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Wednesday, November 21, 2012
Doc dishes on assists

By Greg Payne

Mark L. Baer/US PresswireDoc Rivers doesn't think it was a big deal he helped Rajon Rondo prolong his assist streak.
Celtics coach Doc Rivers cooked up plenty of chatter for leaving Rajon Rondo in for the final minutes of a blowout loss to the Detroit Pistons on Sunday evening with the goal of getting Rondo's 10th assist of the night and prolonging his streak of double-digit assist games.

In the days since, Rondo's streak -- currently 34 games -- along with the point guard position in general, have come into greater focus, and after Tuesday's practice, Rivers discussed both in more detail.

"We were getting blown out and I just told him to stay in and get it," Rivers said of Rondo's streak. "But I didn't know what. I knew it was a 10-assist streak, and [the media makes] a bigger deal of it than me. And I'm sure, Rondo, it's probably a big deal, and I guess as an individual, it'd be great to have. But I want the Celtics to win, at the end of the day."

Rivers, a former point guard himself, did acknowledge how difficult it can be to pile up 10 assists in a single game, let alone 34 consecutive ones.

"It's hard. You've got to have good players," said Rivers. "You are not doing it by yourself, I can tell you that. And I guarantee you, and I don't know what the list it, if you go through the top five, I bet none of them are on bad teams. I guarantee you that."

With the exception of his 20-assist performance in a convincing home win over the Toronto Raptors last weekend, Rondo's streak has come down to the wire several times in recent games, with Sunday's loss serving as the most recent example. This started talk about how an assist is recorded by the game's official scorekeeper, and how the interpretation can change arena to arena -- something Rivers had plenty of experience with in his playing days.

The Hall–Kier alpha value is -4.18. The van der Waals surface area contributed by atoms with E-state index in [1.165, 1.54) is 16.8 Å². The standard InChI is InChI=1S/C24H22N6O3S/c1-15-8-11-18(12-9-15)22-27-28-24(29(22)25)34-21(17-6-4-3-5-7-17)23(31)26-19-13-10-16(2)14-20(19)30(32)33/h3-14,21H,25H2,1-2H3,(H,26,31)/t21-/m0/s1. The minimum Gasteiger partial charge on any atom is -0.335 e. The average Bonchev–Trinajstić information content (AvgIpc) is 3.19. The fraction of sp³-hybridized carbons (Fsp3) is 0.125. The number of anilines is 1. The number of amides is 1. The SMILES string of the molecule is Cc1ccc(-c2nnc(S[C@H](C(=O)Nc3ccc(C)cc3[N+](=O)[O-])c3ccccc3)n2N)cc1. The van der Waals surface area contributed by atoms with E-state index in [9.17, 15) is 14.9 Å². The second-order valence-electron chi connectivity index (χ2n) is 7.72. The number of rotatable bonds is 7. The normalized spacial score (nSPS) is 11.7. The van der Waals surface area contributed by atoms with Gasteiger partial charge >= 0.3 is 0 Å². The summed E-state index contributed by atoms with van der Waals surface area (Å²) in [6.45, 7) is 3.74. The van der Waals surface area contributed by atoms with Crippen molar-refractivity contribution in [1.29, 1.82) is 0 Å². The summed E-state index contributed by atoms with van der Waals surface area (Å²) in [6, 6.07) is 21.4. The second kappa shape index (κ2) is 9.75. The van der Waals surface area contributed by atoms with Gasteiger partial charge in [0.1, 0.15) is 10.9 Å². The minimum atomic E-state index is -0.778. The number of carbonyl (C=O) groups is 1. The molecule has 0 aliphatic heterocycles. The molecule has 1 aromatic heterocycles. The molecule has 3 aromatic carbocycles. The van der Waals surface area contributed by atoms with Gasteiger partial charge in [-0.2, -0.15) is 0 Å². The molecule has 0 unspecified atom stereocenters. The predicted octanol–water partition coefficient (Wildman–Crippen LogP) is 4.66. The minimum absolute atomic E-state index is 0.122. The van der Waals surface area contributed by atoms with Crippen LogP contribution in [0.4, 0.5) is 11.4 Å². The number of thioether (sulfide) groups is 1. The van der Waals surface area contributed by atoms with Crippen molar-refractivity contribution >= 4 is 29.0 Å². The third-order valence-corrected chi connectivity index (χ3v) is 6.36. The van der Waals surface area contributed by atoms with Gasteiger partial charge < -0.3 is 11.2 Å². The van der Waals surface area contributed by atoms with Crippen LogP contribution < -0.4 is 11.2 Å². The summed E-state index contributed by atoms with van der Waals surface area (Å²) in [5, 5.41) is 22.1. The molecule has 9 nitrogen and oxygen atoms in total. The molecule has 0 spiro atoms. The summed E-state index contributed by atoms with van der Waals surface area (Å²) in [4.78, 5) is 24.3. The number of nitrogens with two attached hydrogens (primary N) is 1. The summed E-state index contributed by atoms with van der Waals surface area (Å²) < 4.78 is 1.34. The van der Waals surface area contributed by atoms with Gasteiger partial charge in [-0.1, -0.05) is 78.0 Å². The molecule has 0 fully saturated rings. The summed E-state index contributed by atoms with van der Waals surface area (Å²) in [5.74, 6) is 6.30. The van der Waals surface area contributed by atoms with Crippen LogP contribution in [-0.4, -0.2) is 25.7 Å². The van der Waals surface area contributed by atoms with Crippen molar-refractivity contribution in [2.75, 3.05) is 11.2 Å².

"To me, it depends on the arena. Honestly," Rivers said. "And I'm not going to say the arena names, but as a player, I knew in some arenas -- we used to laugh about it -- I'd go into a couple arenas that I knew for a fact, and jokingly say, 'I've got 10 tonight! Let's see how many more I can get.' I mean, there's no doubt that some arenas are very good, and then there are a couple where you're like, 'Wow, you have to earn.' I mean, it literally has to be a pass and a shot, you know? In some arenas, it's a pass that leads to the shot. It means he could take five dribbles. That's just the way it is.

"I can tell you the toughest arena, I thought at times, was Washington. I used to think, 'What do you have to do to get an assist there?' I'm not going to tell you the good arenas. You can figure them out."

Regarding the point guard position, Rivers acknowledged the evolution of the players performing at that spot.

"I don't think it's changed at all. I just think there's different guys playing it," Rivers said. "I think there's different types of point guards now. There's more different types of point guards than there used to be. There used to be just pure point guards. Now, there are scoring points, there's no points that run point. It's all kinds of point guards now. It's probably better for the game this way, when there's different types."